Randy Woodson’s selection as chancellor for N.C. State University was described by most in three words — a perfect fit.
The UNC-system Board of Governors elected Woodson at its meeting Friday. The decision was made after a six-month search conducted by an 18-person committee.
Woodson, who currently serves as executive vice president for academic affairs and provost at Purdue University, a land-grant university in Indiana similar to NCSU, was one of three candidates recommended by the search committee to UNC-system President Erskine Bowles. Bowles recommended Woodson to the board.
Once Woodson expressed interest in the job, the decision was a “no-brainer,” and the other candidates did not matter, Bowles said.
“When you look at Randy Woodson and look at his track record, it’s almost like I wrote that job description with him in mind,” Bowles said at the meeting.
“He had a combination of things — the people skills, the expertise, the vision, the passion.”
A chief concern for those involved in the decision was restoring credibility and stability to the university.
The disclosure in June 2009 of preferential treatment in the hiring of Mary Easley, wife of former N.C. Gov. Mike Easley, prompted the resignation of Chancellor James Oblinger and other campus leaders.
Former UNC-Charlotte Chancellor Jim Woodward has served as interim chancellor since then and made progress in restoring credibility.
“I think people are excited about moving forward and forgetting about the past,” Bowles said.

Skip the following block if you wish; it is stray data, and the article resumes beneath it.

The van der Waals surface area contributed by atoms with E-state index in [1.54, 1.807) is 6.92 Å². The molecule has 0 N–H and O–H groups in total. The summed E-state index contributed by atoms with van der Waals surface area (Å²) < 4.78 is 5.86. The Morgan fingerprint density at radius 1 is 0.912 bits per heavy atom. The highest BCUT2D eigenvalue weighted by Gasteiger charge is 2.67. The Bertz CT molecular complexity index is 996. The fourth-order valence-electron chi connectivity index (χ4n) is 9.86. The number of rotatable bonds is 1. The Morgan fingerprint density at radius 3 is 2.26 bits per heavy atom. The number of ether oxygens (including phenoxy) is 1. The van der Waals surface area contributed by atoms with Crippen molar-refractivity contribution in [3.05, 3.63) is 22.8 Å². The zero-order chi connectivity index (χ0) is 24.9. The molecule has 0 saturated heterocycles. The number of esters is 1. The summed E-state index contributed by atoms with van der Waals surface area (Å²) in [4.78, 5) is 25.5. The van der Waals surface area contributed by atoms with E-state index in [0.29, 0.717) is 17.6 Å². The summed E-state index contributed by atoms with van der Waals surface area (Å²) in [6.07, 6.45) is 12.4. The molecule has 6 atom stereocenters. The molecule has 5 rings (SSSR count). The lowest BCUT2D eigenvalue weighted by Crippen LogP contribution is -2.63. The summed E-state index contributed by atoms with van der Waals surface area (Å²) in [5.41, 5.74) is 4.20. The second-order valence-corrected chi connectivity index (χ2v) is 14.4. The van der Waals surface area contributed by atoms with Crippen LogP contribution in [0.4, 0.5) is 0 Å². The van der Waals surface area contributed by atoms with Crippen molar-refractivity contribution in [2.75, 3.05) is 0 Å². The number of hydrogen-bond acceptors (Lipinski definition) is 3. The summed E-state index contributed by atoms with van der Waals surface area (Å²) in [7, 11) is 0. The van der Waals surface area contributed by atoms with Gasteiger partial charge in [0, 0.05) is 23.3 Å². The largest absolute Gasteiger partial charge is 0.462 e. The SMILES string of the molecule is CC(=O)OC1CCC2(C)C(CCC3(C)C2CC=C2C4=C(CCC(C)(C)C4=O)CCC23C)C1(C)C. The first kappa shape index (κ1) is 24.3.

Purdue officials tried their best to keep Woodson at the university by offering a lucrative salary — a significant raise from his salary of $309,000 as of 2008 — and hinting that he was a likely candidate for university president.
Woodson instead chose the NCSU chancellor job with its salary of $420,000 — less than what he could have earned at Purdue.
Woodson told Bowles that he hopes to stay at NCSU until he retires — 10 to 15 years — and to implement his vision for the university with strategic planning and some reorganization. He said he hopes to elevate NCSU to “elite” status.
“My clear impression of NCSU at this point is that it’s an outstanding institution that needs to tell its story better,” Woodson said.
NCSU Student Body President Jim Ceresnak said that even though Woodson is neither an alumnus of NCSU nor from the state, he will be able to relate to the students.
“One of the things that students want is someone who loves NCSU and wears that on their sleeve. He already has that burning love for the university,” Ceresnak said.
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